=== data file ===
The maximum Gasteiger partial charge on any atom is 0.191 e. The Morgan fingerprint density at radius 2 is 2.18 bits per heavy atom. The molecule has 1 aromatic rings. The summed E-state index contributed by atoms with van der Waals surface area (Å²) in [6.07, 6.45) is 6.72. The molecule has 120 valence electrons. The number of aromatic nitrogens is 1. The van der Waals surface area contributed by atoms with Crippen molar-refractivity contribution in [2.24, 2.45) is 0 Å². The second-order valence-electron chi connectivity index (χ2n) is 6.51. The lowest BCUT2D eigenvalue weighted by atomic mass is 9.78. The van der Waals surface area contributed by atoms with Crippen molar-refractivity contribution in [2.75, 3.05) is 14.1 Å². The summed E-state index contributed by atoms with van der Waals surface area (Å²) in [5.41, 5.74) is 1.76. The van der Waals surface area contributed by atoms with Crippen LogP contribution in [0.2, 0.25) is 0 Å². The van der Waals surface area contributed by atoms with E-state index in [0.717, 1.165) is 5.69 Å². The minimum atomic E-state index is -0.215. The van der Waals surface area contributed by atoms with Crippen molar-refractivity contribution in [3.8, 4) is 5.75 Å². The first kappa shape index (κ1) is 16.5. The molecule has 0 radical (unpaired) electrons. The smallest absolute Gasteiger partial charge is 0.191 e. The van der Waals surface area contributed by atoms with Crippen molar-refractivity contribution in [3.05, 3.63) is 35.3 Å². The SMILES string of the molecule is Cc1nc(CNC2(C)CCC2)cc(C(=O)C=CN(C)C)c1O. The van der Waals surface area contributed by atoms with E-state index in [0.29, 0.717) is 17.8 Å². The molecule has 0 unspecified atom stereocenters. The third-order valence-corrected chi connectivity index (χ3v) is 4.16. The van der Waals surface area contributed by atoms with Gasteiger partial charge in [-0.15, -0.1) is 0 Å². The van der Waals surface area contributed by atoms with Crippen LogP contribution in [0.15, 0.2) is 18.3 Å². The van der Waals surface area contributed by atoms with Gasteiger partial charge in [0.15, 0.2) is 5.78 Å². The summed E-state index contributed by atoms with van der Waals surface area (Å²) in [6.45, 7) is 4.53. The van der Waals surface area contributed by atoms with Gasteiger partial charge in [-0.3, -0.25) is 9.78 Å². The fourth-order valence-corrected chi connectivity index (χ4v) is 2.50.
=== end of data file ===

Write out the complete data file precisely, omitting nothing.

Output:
The maximum Gasteiger partial charge on any atom is 0.191 e. The Morgan fingerprint density at radius 2 is 2.18 bits per heavy atom. The molecule has 1 aromatic rings. The summed E-state index contributed by atoms with van der Waals surface area (Å²) in [6.07, 6.45) is 6.72. The molecule has 120 valence electrons. The number of aromatic nitrogens is 1. The van der Waals surface area contributed by atoms with Crippen molar-refractivity contribution in [2.24, 2.45) is 0 Å². The second-order valence-electron chi connectivity index (χ2n) is 6.51. The lowest BCUT2D eigenvalue weighted by atomic mass is 9.78. The van der Waals surface area contributed by atoms with Crippen molar-refractivity contribution in [2.75, 3.05) is 14.1 Å². The summed E-state index contributed by atoms with van der Waals surface area (Å²) in [5.41, 5.74) is 1.76. The van der Waals surface area contributed by atoms with Crippen LogP contribution in [0.2, 0.25) is 0 Å². The van der Waals surface area contributed by atoms with E-state index in [0.717, 1.165) is 5.69 Å². The minimum atomic E-state index is -0.215. The van der Waals surface area contributed by atoms with Crippen molar-refractivity contribution in [3.8, 4) is 5.75 Å². The first kappa shape index (κ1) is 16.5. The molecule has 0 radical (unpaired) electrons. The smallest absolute Gasteiger partial charge is 0.191 e. The van der Waals surface area contributed by atoms with Crippen molar-refractivity contribution in [3.05, 3.63) is 35.3 Å². The SMILES string of the molecule is Cc1nc(CNC2(C)CCC2)cc(C(=O)C=CN(C)C)c1O. The van der Waals surface area contributed by atoms with E-state index in [0.29, 0.717) is 17.8 Å². The molecule has 0 unspecified atom stereocenters. The third-order valence-corrected chi connectivity index (χ3v) is 4.16. The van der Waals surface area contributed by atoms with Gasteiger partial charge in [-0.15, -0.1) is 0 Å². The van der Waals surface area contributed by atoms with Crippen LogP contribution in [0.15, 0.2) is 18.3 Å². The van der Waals surface area contributed by atoms with Gasteiger partial charge in [0.15, 0.2) is 5.78 Å². The summed E-state index contributed by atoms with van der Waals surface area (Å²) in [6.45, 7) is 4.53. The van der Waals surface area contributed by atoms with Gasteiger partial charge in [-0.3, -0.25) is 9.78 Å². The fourth-order valence-corrected chi connectivity index (χ4v) is 2.50.